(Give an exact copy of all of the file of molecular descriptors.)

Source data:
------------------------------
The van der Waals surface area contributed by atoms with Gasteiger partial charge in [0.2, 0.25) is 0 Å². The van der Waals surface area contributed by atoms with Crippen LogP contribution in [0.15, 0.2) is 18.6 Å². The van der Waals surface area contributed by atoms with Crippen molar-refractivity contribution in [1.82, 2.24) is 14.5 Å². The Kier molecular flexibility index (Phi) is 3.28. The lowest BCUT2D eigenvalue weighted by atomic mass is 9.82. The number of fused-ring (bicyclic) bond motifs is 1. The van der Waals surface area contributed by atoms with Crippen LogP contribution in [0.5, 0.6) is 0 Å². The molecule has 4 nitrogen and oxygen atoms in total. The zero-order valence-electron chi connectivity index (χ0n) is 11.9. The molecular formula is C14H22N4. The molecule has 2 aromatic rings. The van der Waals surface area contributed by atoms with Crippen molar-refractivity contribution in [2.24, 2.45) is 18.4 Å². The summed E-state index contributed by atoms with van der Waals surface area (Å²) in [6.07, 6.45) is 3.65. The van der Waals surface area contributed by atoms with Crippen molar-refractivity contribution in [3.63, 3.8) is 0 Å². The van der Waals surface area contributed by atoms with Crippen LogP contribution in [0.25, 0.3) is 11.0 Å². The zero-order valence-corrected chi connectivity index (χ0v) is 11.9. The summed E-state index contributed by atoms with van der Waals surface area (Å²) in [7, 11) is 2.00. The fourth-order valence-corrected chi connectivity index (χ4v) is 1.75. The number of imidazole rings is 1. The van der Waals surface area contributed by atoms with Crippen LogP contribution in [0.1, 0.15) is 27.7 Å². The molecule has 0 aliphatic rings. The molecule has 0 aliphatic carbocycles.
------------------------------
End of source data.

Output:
The van der Waals surface area contributed by atoms with Gasteiger partial charge in [0.2, 0.25) is 0 Å². The van der Waals surface area contributed by atoms with Crippen LogP contribution in [0.15, 0.2) is 18.6 Å². The van der Waals surface area contributed by atoms with Crippen molar-refractivity contribution in [1.82, 2.24) is 14.5 Å². The Kier molecular flexibility index (Phi) is 3.28. The lowest BCUT2D eigenvalue weighted by atomic mass is 9.82. The number of fused-ring (bicyclic) bond motifs is 1. The van der Waals surface area contributed by atoms with Crippen LogP contribution in [0.5, 0.6) is 0 Å². The molecule has 4 nitrogen and oxygen atoms in total. The zero-order valence-electron chi connectivity index (χ0n) is 11.9. The molecular formula is C14H22N4. The molecule has 2 aromatic rings. The van der Waals surface area contributed by atoms with Crippen molar-refractivity contribution in [2.24, 2.45) is 18.4 Å². The summed E-state index contributed by atoms with van der Waals surface area (Å²) in [6.07, 6.45) is 3.65. The van der Waals surface area contributed by atoms with Crippen molar-refractivity contribution in [3.63, 3.8) is 0 Å². The van der Waals surface area contributed by atoms with Crippen LogP contribution in [0.25, 0.3) is 11.0 Å². The zero-order valence-corrected chi connectivity index (χ0v) is 11.9. The summed E-state index contributed by atoms with van der Waals surface area (Å²) in [7, 11) is 2.00. The fourth-order valence-corrected chi connectivity index (χ4v) is 1.75. The number of imidazole rings is 1. The van der Waals surface area contributed by atoms with Crippen LogP contribution in [0.1, 0.15) is 27.7 Å². The molecule has 0 aliphatic rings. The molecule has 0 aliphatic carbocycles.